From Pages to Practice

By Ahmad Zaheen, MD MSc

Published December 11, 2019


The diagnosis of chronic obstructive pulmonary disease (COPD) rarely occurs in isolation, given its link to age and cigarette smoking. Indeed, in the 2020 iteration of the Global Initiative for Chronic Obstructive Lung Disease (GOLD) report, an entire chapter is dedicated to management of COPD in the context of comorbidity. Cardiovascular comorbidity is by far the most common, with a relative risk of 4.01 (95% CI, 3.6–4.4) in incidentally diagnosed COPD patients as compared to non-COPD controls. 

Despite proven mortality benefits of beta-blockers in patients with heart failure and for the secondary prevention of myocardial infarction, they are under-prescribed in patients with these indications and comorbid COPD. The theoretical fear, of course, is that beta-blockade within the lung will lead to progressive bronchoconstriction and worsening of airway obstruction regardless of its salutary cardiac effects. However, observational studies have suggested that the benefits of beta-blockade in cardiovascular disease extends to patients with comorbid COPD. In fact, the observational data on exacerbation reduction was so compelling that it led to the hypothesis that beta-blockade may have a noncardiac role in the prevention of exacerbations in patients with COPD.

That hypothesis was tested in the BLOCK-COPD trial, the first randomized trial to examine the effects of beta-blockade in patients with COPD who do not have a cardiac indication for the drug. With a primary outcome of time to first exacerbation, the trial was stopped early because of futility and safety concerns with a possible association between severe exacerbations and beta-blocker use.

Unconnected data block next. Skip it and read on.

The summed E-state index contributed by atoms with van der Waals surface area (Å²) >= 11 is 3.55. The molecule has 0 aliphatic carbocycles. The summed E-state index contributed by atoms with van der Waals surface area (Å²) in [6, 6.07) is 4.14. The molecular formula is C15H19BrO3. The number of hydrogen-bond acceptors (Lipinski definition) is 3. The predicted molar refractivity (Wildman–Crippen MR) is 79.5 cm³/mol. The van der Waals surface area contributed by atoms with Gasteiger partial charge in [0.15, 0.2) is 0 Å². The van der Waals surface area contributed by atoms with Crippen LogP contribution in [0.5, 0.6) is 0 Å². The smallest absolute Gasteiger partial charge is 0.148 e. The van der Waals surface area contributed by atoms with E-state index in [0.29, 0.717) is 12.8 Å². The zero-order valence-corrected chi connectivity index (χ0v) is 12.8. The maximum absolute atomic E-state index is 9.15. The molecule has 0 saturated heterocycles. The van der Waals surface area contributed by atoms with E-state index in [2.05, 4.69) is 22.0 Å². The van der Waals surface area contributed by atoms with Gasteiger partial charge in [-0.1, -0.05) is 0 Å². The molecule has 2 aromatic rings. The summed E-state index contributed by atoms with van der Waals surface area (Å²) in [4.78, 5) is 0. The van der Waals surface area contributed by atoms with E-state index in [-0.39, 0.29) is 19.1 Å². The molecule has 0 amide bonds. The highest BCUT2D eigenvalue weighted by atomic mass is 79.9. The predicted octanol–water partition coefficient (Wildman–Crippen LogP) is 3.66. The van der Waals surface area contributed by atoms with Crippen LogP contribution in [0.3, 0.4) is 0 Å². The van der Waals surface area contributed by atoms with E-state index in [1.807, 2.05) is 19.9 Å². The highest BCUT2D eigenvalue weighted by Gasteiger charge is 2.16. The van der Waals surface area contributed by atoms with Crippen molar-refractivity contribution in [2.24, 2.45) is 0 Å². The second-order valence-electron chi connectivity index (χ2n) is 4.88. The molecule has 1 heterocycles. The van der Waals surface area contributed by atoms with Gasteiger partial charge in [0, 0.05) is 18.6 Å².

While these results will help physicians make more nuanced care decisions for patients with COPD, the findings do not negate the beneficial effects of beta-blockade in patients with an evidence-based cardiac indication and a co-diagnosis of COPD.

The following NEJM Journal Watch summary explains the study and results in more detail.


Cardioselective β-Blockers for COPD Patients?

Allan S. Brett, MD reviewing Dransfield MT et al. N Engl J Med 2019 Oct 20

Non-cardioselective β-blockers can provoke or worsen bronchospasm in patients with chronic obstructive pulmonary disease (COPD) or asthma. In contrast, cardioselective β-blockers (e.g., metoprolol) are thought to be relatively safe for such patients. In fact, observational studies have suggested that these drugs might lower exacerbation rates and mortality in COPD patients (NEJM JW Hosp Med Aug 2010 and JAMA Intern Med 2010; 170:880). To test this possibility, U.S. researchers conducted a randomized trial that involved 532 COPD patients, most of whom had moderate or severe disease (mean forced expiratory volume in 1 second [FEV1], 41% of predicted value) and at least one exacerbation during the previous year. Patients with cardiovascular indications for β-blockers (e.g., coronary disease, heart failure) and patients with heart rates <65 beats per minute or systolic blood pressure <100 mm Hg were excluded.

Patients received extended-release metoprolol (dose, 25–100 mg daily, depending on heart rate and blood pressure) or placebo. During average follow-up of nearly 1 year, no significant difference was observed between groups in overall exacerbation rates. However, metoprolol recipients were significantly more likely to be hospitalized for COPD exacerbations (0.45 vs. 0.28 exacerbations per person-year). At routine follow-up visits, metoprolol recipients reported more dyspnea than did placebo recipients, but no differences in FEV1 were noted.

Comment: In this study, metoprolol appeared to raise risk for a severe COPD exacerbation; given that metoprolol did not worsen FEV1, the reason for this outcome is unclear. Cardioselective β-blockers remain appropriate for COPD patients who have valid cardiovascular indications for their use, but this study suggests that COPD patients without such indications should avoid these drugs.  

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Ahmad is a 2019-2020 editorial fellow at the New England Journal of Medicine. He is from Toronto, Canada where he is completing his training in pulmonary medicine at the University of Toronto.
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